The u-turn away from creating a level playing field so that private companies could bid for public services has run into more turbulence. A report from Co-operatives UK claims that the building blocks for turning public services into mutuals are not yet in place.
The delayed White Paper, Open Public Services, which is being re-drafted to reflect the u-turn, is now expected to place more reliance on outsourcing services to the third sector, including mutuals where, for example, NHS staff launch an employee-owned social enterprise to help homeless patients, or employees from local authorities get together to form a mutual to deliver children’s services.
It is also possible that the scale of outsourcing to the private sector may be limited to match that outsourced to the third sector. If this proves to be correct, slow development of mutualisation will be even more crucial.
The report from Co-operatives UK undermines the revised thinking. ‘Time to Get Serious, International Lessons for Developing Public Service Mutuals’ highlights how the UK must learn from the experiences of Spain, Italy and Sweden, where public service co-operatives are flourishing because government creates a supportive environment and provides workers with appropriate business support and knowledge. These building blocks are not in place in the UK.
The report shows that in all three countries, the growth of public service co-operatives has been closely linked to enabling legal and fiscal frameworks, with sector-led support structures that are able to provide specialist advice and share learning.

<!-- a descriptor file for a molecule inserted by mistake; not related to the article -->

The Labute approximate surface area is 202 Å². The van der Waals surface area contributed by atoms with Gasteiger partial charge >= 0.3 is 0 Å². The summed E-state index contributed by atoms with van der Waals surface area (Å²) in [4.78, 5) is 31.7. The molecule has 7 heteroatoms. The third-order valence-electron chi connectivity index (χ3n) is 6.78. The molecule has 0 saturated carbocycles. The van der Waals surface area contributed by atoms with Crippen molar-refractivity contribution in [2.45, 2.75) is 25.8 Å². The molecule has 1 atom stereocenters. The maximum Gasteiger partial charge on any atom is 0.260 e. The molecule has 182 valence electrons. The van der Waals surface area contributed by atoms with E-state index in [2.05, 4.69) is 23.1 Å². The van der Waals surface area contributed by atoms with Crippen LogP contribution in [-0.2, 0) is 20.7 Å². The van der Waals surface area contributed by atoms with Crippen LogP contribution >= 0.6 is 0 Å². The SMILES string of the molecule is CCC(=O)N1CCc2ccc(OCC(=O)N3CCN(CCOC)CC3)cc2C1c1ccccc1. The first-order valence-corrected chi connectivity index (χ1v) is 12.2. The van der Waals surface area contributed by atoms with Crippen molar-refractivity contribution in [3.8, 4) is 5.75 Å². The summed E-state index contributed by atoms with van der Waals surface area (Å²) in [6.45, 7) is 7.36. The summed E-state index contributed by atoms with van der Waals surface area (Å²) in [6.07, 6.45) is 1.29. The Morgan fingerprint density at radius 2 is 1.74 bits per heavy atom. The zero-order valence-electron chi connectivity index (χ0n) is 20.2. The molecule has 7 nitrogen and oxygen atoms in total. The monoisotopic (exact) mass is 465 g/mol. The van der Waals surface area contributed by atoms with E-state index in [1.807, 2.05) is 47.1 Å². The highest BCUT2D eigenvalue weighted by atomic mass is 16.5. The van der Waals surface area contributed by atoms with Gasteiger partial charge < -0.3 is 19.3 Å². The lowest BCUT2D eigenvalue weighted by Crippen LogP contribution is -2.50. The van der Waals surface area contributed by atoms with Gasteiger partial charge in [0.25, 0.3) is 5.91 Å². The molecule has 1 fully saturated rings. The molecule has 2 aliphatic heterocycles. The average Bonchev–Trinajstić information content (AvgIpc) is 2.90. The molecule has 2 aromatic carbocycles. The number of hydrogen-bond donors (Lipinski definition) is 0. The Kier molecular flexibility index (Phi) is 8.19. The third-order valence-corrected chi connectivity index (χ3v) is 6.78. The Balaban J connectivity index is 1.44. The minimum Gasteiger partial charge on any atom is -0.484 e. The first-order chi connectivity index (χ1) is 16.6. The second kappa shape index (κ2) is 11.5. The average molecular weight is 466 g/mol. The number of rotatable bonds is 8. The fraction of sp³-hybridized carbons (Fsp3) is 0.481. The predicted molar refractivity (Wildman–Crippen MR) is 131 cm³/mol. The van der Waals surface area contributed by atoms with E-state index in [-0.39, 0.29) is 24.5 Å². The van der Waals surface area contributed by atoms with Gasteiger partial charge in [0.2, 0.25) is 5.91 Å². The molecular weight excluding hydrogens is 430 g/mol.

Key findings in the new review show that where public service co-operatives are thriving, there has been long-term commitment and investment by government. In Italy, there are over 7,000 co-operatives that provide social care, health and employment services, which is arguably the most extensive and successful programme of mutualisation anywhere in the world. Their success comes from creating a clearly defined legal structure for ‘social co-operatives.’
In Spain, there are around 550 co-operative schools, and their success reflects links with a wider, successful co-operative business sector but also benefits from long-term thinking from the state, particularly clear legislation and favourable taxation.
In Sweden, 1,200 childcare co-operatives provide pre-school care for around 30,000 children. The state has helped to grow childcare co-operatives by investing in a national framework of co-operative business advice.
Ed Mayo, Secretary General of Co-operatives UK, said: “The government has ambitious targets for the number of public sector workers setting up co-operatives, and predicts that as many as one million people, one in six public sector employees, could be working in new mutual enterprises delivering public services by 2015.
“However, with the international review concluding that the UK policy context does not emerge particularly well from the comparison with other countries, this must be something of a reality check.”